Metrical Psalms were favoured by followers of Jean Calvin, mainly because they were vernacular versions of Biblical texts, and so were close to the originals. In England, they were favoured by the reformed Church of England, and provided the chief form of congregational song from the time of the English Reformation (c. 1547) until the eighteenth century.
Thomas Sternhold (d.1549) began writing metrical versions of the psalms towards the end of his life. After his death, John Hopkins continued compiling a complete set of metrical psalms. The work of both writers was published in 1562 under the title The whole Booke of Psalmes, collected into Englysh metre by T. Starnhold I. Hopkins & others. It became known as ‘Sternhold and Hopkins’ and also the ‘Old Version’ and was in use for over 150 years.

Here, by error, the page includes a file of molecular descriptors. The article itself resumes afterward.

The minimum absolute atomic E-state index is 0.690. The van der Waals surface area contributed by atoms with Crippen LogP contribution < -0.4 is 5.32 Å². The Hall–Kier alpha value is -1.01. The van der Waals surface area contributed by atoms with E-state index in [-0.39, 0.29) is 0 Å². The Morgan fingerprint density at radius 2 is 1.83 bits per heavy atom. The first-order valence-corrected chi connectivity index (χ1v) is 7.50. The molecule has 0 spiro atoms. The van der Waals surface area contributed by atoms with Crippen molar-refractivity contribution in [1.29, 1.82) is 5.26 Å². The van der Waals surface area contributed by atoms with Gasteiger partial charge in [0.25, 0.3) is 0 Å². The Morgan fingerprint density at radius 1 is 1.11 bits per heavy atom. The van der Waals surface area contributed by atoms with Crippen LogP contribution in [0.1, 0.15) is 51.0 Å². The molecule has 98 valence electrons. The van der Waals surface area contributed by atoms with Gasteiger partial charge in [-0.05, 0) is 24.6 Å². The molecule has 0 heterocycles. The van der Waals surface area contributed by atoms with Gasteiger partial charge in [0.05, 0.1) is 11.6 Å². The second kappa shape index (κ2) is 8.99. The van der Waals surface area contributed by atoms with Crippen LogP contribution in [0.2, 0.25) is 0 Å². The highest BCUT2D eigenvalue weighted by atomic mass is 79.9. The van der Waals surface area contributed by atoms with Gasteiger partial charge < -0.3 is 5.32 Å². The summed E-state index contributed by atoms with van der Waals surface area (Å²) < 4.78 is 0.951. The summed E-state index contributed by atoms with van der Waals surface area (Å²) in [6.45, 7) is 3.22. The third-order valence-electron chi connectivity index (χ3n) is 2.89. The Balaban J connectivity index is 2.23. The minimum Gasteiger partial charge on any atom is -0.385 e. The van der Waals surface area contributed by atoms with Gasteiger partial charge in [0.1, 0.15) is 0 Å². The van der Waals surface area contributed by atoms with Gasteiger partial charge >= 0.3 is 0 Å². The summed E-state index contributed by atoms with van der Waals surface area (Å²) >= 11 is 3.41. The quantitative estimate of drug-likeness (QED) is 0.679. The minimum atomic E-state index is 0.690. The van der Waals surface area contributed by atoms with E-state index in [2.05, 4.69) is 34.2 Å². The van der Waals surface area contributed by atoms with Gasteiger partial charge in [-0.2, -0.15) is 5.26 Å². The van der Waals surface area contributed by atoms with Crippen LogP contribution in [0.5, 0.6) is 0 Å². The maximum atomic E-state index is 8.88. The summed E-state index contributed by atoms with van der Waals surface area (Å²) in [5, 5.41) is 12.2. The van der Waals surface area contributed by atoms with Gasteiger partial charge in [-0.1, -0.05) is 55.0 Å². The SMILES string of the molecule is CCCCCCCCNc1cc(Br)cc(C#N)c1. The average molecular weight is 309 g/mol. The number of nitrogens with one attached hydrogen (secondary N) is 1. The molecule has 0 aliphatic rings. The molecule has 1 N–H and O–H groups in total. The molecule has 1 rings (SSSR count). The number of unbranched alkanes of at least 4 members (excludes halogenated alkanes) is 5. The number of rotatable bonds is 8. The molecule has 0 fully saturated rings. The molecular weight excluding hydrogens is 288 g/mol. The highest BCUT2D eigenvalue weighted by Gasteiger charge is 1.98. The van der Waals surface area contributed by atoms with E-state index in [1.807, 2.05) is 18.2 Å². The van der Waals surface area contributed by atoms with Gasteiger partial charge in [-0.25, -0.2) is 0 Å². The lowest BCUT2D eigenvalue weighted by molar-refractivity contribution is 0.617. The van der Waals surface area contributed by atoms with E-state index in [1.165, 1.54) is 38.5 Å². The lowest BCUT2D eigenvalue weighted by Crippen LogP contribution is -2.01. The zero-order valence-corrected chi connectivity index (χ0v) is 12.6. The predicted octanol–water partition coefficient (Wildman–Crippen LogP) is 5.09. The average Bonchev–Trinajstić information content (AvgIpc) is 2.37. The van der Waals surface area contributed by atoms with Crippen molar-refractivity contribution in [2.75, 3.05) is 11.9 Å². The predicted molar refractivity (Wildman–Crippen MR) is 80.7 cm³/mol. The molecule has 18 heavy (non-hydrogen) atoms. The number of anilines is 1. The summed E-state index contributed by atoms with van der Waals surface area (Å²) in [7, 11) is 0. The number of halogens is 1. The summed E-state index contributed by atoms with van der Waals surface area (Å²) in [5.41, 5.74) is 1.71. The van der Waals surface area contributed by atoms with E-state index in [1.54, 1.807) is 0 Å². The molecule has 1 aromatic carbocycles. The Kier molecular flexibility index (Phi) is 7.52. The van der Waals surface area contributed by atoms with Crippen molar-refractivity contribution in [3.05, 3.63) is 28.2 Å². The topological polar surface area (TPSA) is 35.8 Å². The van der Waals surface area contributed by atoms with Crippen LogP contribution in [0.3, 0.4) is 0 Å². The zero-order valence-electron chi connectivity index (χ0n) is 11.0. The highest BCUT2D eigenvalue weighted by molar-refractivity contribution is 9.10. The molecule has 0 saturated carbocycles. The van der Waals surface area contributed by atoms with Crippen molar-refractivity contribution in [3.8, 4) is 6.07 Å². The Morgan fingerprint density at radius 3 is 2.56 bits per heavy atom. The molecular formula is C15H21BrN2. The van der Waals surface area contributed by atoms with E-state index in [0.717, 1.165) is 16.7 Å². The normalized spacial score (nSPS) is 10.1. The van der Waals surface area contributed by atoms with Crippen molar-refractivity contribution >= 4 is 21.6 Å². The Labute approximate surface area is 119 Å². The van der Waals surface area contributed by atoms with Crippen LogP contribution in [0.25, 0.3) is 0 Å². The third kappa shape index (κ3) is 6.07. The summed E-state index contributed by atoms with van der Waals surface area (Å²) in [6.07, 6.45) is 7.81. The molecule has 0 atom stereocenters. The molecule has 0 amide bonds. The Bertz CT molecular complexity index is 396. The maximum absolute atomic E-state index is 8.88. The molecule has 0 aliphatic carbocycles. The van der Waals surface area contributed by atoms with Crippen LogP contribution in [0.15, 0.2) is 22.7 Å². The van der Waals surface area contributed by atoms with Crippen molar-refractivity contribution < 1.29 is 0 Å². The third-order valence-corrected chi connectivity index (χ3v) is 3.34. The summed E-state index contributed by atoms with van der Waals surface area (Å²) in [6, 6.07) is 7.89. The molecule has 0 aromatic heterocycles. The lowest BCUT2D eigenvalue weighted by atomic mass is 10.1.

The words and tune for the hymn ‘All people that on earth do dwell’ (also known as the ‘Old Hundredth’ because it is based on Psalm 100) comes from Sternhold and Hopkins. This hymn is still in use and was arranged into an expanded version by Ralph Vaughan Williams for the Coronation of Elizabeth II in 1953.